Times may be a-changin’

Jan. 12, 2009
US President-elect Barrack Obama picked several environmentalists and climate-change advocates to form his administration, and that has prompted some heated comments, both pro and con.

US President-elect Barrack Obama picked several environmentalists and climate-change advocates to form his administration, and that has prompted some heated comments, both pro and con.

When he chose Ken Salazar for Interior secretary, some industry analysts described the Colorado senator and rancher as “not energy-industry friendly,” having legislated a 1-year ban on commercial oil shale leasing and calling for higher royalty rates and more onerous leasing regulation that would limit operations in the Piceance basin.

Yet some environmentalists claim Salazar is too soft on industry for their tastes, while the Denver-based Independent Petroleum Association of Mountain States said, “We are confident that he views natural gas development in the Intermountain West as an important long-term element in national and regional energy supply.”

Climate change experts Steven Chu and John Holdren were chosen as, respectively, Secretary of Energy and director of the White House Office of Science and Technology Policy in a move that some said represents the new administration’s emphasis on climate change policy. But the Energy Department is more about atomic energy than anything else, and Chu shared the 1997 Nobel Prize for physics for work in cooling and trapping atoms with laser light. Up to now, the only energy secretary with any related previous experience was a former dentist who at least knew something about drilling.

Hilda Solis of California, chosen for labor secretary, won awards for her environmental work. Carol Browner, former legislative director for Al Gore—now the “Mr. Green Jeans” of the Democratic party—and former administrator of the Environmental Protection Agency in the Clinton Administration, was tapped as energy “czar,” a new office. Nancy Sutley, former deputy mayor of Los Angeles for Energy and Environment, will lead the White House Council on Environmental Quality, adding to the “green tint” of Obama’s Administration.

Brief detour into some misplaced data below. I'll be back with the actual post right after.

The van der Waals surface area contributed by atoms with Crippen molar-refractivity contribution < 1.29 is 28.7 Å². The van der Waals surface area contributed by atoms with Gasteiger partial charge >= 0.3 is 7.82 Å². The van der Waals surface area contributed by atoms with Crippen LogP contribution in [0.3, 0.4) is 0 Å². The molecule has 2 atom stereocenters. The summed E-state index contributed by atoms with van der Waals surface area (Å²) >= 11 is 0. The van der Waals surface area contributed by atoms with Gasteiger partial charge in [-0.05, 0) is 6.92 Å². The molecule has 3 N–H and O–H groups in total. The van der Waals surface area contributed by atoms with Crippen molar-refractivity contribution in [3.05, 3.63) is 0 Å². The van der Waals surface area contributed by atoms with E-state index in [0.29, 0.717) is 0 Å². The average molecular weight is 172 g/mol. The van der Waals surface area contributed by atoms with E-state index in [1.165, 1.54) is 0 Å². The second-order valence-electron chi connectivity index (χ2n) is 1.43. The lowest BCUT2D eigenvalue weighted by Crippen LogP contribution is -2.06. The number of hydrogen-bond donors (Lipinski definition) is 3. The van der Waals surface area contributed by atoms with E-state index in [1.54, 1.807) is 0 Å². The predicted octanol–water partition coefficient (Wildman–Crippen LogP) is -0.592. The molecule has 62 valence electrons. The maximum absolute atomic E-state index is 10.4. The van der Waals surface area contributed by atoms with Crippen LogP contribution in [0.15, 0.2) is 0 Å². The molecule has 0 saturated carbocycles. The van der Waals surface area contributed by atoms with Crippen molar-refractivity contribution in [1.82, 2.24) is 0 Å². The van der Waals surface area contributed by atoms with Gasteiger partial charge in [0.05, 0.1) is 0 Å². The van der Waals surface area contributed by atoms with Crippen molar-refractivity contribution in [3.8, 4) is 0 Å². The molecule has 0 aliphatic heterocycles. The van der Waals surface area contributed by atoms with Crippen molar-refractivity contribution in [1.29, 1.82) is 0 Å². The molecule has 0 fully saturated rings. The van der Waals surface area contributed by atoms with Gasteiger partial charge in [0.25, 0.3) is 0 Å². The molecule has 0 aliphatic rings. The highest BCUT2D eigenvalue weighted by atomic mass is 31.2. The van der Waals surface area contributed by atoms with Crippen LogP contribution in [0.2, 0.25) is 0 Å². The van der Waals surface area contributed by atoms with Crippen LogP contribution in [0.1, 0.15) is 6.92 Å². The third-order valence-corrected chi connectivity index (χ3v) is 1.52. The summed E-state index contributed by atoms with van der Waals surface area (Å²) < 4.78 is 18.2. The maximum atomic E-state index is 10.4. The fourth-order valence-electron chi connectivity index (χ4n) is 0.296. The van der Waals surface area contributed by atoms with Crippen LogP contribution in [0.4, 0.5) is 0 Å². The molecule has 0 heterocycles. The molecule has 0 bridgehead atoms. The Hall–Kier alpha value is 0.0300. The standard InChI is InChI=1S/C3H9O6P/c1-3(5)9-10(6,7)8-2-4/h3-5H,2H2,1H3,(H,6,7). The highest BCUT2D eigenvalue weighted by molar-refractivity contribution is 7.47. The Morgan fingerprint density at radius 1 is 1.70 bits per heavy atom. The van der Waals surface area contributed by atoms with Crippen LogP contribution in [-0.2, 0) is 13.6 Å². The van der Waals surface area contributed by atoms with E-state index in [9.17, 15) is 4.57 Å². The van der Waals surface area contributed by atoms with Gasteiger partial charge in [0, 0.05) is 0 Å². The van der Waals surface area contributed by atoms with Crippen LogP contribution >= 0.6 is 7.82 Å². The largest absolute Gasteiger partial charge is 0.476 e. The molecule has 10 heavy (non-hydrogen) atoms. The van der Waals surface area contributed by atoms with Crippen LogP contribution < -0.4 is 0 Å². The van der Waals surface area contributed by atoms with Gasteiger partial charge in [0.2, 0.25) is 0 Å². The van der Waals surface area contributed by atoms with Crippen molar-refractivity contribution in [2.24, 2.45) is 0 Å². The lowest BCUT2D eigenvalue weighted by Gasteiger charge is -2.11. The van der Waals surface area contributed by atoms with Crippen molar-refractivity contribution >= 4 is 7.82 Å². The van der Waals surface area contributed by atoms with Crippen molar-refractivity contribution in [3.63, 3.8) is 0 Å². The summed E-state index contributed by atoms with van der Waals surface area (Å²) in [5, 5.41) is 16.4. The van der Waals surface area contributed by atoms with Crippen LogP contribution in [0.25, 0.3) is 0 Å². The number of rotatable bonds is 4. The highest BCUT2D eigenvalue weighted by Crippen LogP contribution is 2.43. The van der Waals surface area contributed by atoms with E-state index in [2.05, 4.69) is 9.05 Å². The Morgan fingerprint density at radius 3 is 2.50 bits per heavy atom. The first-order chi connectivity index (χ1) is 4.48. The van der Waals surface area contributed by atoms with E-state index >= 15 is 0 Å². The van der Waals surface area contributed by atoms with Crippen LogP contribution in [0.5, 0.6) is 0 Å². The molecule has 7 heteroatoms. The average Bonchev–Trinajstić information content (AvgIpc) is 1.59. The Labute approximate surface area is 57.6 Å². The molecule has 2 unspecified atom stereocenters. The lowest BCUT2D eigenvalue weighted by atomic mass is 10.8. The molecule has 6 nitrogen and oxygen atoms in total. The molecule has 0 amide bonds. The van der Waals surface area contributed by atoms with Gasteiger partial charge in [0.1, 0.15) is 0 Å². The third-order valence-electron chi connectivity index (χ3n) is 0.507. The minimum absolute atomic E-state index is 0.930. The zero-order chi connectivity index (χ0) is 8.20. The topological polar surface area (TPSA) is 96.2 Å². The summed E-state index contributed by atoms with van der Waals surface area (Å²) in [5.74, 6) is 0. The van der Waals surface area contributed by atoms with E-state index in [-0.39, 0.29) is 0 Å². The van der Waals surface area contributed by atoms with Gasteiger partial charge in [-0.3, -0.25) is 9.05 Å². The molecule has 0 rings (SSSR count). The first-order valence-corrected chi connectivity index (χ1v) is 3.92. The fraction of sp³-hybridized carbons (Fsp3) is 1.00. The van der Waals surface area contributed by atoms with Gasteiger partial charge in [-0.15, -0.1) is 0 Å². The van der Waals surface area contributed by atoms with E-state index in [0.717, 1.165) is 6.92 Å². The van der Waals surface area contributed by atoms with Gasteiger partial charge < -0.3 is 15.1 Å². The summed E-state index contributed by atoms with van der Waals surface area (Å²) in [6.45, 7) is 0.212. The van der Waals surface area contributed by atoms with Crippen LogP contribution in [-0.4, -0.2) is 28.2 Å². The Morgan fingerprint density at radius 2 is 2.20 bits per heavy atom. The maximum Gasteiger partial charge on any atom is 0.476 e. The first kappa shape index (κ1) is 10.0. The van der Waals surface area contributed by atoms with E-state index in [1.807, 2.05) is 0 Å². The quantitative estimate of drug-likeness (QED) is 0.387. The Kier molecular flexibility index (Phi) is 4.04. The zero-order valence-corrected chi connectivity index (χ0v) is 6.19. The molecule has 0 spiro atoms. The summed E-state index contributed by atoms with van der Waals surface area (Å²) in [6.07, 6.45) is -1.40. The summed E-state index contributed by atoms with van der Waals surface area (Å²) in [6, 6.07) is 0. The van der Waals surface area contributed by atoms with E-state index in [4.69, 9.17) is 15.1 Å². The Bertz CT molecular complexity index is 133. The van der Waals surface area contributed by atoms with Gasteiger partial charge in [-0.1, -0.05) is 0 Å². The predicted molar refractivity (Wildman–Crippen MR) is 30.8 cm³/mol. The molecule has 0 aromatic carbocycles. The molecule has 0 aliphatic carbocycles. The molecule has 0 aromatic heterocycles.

On the other hand, some environmentalists oppose former Ohio Gov. Tom Vilsack, pending secretary of agriculture, as too friendly with industrial farms. And Bill Richardson, tagged to head Commerce, was former Energy Secretary under Clinton and served on the boards of several energy companies. [Richardson since has withdrawn his name from nomination pending an investigation into charges of campaign fund irregularities, which he denies].

World keeps on working

But before getting too enthusiastic or frightened by the new administration’s prospective policies and actions, recall that no US president has ever been as effective as his supporters hoped nor as disastrous as his opponents feared. No matter what happens in Washington, DC, the rest of the country and the world keep working. Department heads come and go, but bureaucracy lasts forever. That makes the Ship of State tougher to turn around than a ULCC.

Even a massive group of young, organized, determined devotees of a political or social cause can’t carry out a peaceful “revolution” that completely changes the world. To understand that, one needs only to watch old TV footage of the anti-war and civil rights movements back in the 1960s when every gathering of people under the age of 30 at a sit-in, a rock concert, or around a campfire soon had everyone singing along with the national anthem of that decade, Bob Dylan’s “The Times They Are A-Changin’.”

Many people believed the words and ideas they sang then. And there are some great changes—Obama’s historic role as the first African-American president of the US is a direct result of social and political changes that began in the 1960s.

No dramatic revolution

But the idealists of that decade didn’t end racism. Some who advocated opening election polls and schools back then now want to close US borders. People who once practiced free love now have families and worry about abortion. They may have played a part in getting US troops out of Vietnam, but they didn’t end war. They just ended the Selective Service so US parents don’t have to worry about their children being drafted to fight today’s dirty little conflicts. The all-volunteer military has shouldered that duty.

Yes, there will be change in the energy business under the Obama administration. The most immediate will be from current economic problems that persist no matter who is in office. But there will be no dramatic revolution that will eliminate demand for oil and gas. Partly because the Green Movement has no song that can fire public passion as did “The Times They Are A-Changin’.”